Celebrating 10 years! 2007-2017

Law school salary/debt numbers from a loan company

Interesting. https://www.sofi.com/blog/sofi-2017 -law-sch dietcoke12/01/17
Yeah, and those numbers still paint too rosy a picture. The 6figuremistake12/01/17
CSOL average 86,000 per year ......third rate law schools ar jdcumlaude12/01/17
Definitely skewed. I have a decent salary with huge debt and loblawyer12/02/17
So ... you don't have a decent salary? I refinanced and dietcoke12/03/17
Wrong. IBR is in our master promissory notes. There is no wa guyingorillasuit12/03/17
Oh poor thing. You obviously didn't get a very good educatio dietcoke12/03/17
Minority of borrowers? Fully granted my debt is an outlier, loblawyer12/03/17
Why would it hurt all that many people? Most people don’t downwardslope12/03/17
You're forgetting all the people who have $40k of debt for w loblawyer12/03/17
More people need to pay attention to this. Why aren't young soupcansham12/04/17
Agreed. The people who chose SoFi over the protections of l bsj2312/18/17
Some of those salaries seem awfully high. Are they based on barelylegal12/03/17
It's because these are individuals who can afford to pay it cocolawyer12/03/17
I'll echo what many others have said. SoFi may mean well, bu mrtor12/05/17
I’m not too worried about Congress getting rid of PLSF / I samfriedlander212/05/17
You make it sound like there's actually been a lot of admini dietcoke12/05/17
I already tried explaining it. People don’t get it. No one downwardslope12/05/17
Everyone IBR is not going anywhere. The likely result of the cocolawyer12/05/17
Says the average florida coastal grad is making 85k and owes onehell12/18/17
As stated above, it isn't easy to refinance student loans at thirdtierlaw12/18/17
Right. Half the class is probably unemployed and was exclude onehell12/18/17

dietcoke (Dec 1, 2017 - 7:39 pm)

Interesting.

https://www.sofi.com/blog/sofi-2017-law-school-rankings/

Notably, this shows what the average graduate looks like who actually wants to make an attempt at paying off their debt (i.e. they got a job). This indicates that not only do top law school graduates more consistently find employment (see, e.g., LSN data), but among those who find employment the bottom schools are still disadvantaged with lower paying jobs and higher debt (see the salary to debt ratio for different schools).

No surprise a for-profit school is the worst on the list.

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6figuremistake (Dec 1, 2017 - 8:06 pm)

Yeah, and those numbers still paint too rosy a picture. The data is likely skewed because anyone with a lot of debt and a lousy salary would be insane to apply to SOFI and give up IBR/PAYE protection with the feds. TJ Law students with salaries in the six figures are hardly representative. The sad fact of the matter is graduates from those bottom tier schools are likely to have those higher levels of debt and are also likely to have very low paying positions - making the calculus even worse. In fact, the same could probably be said for any of the schools aside from the most elite.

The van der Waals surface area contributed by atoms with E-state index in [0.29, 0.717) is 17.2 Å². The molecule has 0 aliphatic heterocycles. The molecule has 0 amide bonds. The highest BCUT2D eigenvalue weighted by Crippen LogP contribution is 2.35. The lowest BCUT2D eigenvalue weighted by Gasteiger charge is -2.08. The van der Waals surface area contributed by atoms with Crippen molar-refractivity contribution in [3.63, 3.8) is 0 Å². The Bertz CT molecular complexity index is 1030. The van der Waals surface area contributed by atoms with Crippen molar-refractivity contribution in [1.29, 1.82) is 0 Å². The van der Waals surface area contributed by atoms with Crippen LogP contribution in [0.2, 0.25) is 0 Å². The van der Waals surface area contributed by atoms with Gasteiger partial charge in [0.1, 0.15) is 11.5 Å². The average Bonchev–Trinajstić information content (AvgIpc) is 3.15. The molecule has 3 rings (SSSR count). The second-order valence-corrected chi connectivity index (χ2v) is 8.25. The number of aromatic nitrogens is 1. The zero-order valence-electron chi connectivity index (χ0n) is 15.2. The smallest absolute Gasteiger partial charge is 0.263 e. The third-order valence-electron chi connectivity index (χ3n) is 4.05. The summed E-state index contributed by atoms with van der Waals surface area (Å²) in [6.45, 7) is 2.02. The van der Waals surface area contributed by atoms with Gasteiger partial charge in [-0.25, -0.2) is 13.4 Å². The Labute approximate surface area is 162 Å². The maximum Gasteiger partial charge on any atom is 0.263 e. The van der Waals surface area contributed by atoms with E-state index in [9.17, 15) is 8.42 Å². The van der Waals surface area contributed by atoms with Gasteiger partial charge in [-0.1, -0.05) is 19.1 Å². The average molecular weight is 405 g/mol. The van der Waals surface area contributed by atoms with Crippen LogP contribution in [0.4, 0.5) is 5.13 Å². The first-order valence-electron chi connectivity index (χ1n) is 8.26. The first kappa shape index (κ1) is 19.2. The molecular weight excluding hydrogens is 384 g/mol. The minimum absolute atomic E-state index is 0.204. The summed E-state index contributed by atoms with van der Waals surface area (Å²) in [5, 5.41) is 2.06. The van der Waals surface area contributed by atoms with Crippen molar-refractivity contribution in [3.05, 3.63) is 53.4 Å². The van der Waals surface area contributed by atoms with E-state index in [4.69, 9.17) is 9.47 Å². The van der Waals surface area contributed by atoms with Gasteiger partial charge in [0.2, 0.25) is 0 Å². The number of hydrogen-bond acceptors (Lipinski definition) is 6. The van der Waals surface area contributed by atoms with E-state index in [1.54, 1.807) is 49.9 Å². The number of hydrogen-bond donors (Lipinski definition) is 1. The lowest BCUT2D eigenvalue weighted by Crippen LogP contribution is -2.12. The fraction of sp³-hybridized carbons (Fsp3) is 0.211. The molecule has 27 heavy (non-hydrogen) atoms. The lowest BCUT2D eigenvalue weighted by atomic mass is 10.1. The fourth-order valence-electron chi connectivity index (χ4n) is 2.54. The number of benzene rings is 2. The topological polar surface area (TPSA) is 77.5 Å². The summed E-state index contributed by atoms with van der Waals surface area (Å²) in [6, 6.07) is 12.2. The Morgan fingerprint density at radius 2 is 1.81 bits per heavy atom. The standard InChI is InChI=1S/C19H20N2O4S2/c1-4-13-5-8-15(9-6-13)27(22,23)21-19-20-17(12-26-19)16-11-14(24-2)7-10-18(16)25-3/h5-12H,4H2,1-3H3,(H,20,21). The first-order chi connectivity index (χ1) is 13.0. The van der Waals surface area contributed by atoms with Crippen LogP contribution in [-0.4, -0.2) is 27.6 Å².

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jdcumlaude (Dec 1, 2017 - 10:26 pm)

CSOL average 86,000 per year ......third rate law schools are going to be using this data in their admissions advertising very soon.

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loblawyer (Dec 2, 2017 - 7:05 pm)

Definitely skewed. I have a decent salary with huge debt and wouldn't touch SoFi even if I qualified. The IBR protections are far too important for me to trade away for an interest reduction which is moot because I'm on the forgiveness/tax bomb plan as it is.

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dietcoke (Dec 3, 2017 - 12:23 am)

So ... you don't have a decent salary?

I refinanced and cut my interest from 6.8% to ~3%.

That's huge. And you're completely counting on Congress not removing/capping/otherwise modifying forgiveness.

Remember, forgiveness is not an entitlement or expectation. Congress could get rid of it the day before you qualify and you're SOL.

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guyingorillasuit (Dec 3, 2017 - 1:37 am)

Wrong. IBR is in our master promissory notes. There is no way Congress can remove it. It is not "forgiveness"; it is a material term of a contract I signed when I borrowed money. It is not in any way an entitlement.

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dietcoke (Dec 3, 2017 - 2:05 am)

Oh poor thing. You obviously didn't get a very good education for all those student loan dollars.

The MPN is a public contract. That means:

First, the federal govt has to consent to being sued. It can remove that consent at any time.

Second, even if it consents to being sued, there is the sovereign acts defense. Since no portion of the MPN unmistakably reads against future modification by Congress, this means Congress can modify it.

Finally, there's likely no Taking claim on your part. Forgiveness is not an expectation.

I guarantee you no court is going to come to your rescue when the student loan bubble starts popping and the govt is faced with either shutting down or capping forgiveness. I'd bet money forgiveness will be capped in the 25-50k range and the public is not going to feel much sympathy for the minority of borrowers who chose to make minimum payments for 20-25 years.

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loblawyer (Dec 3, 2017 - 5:52 pm)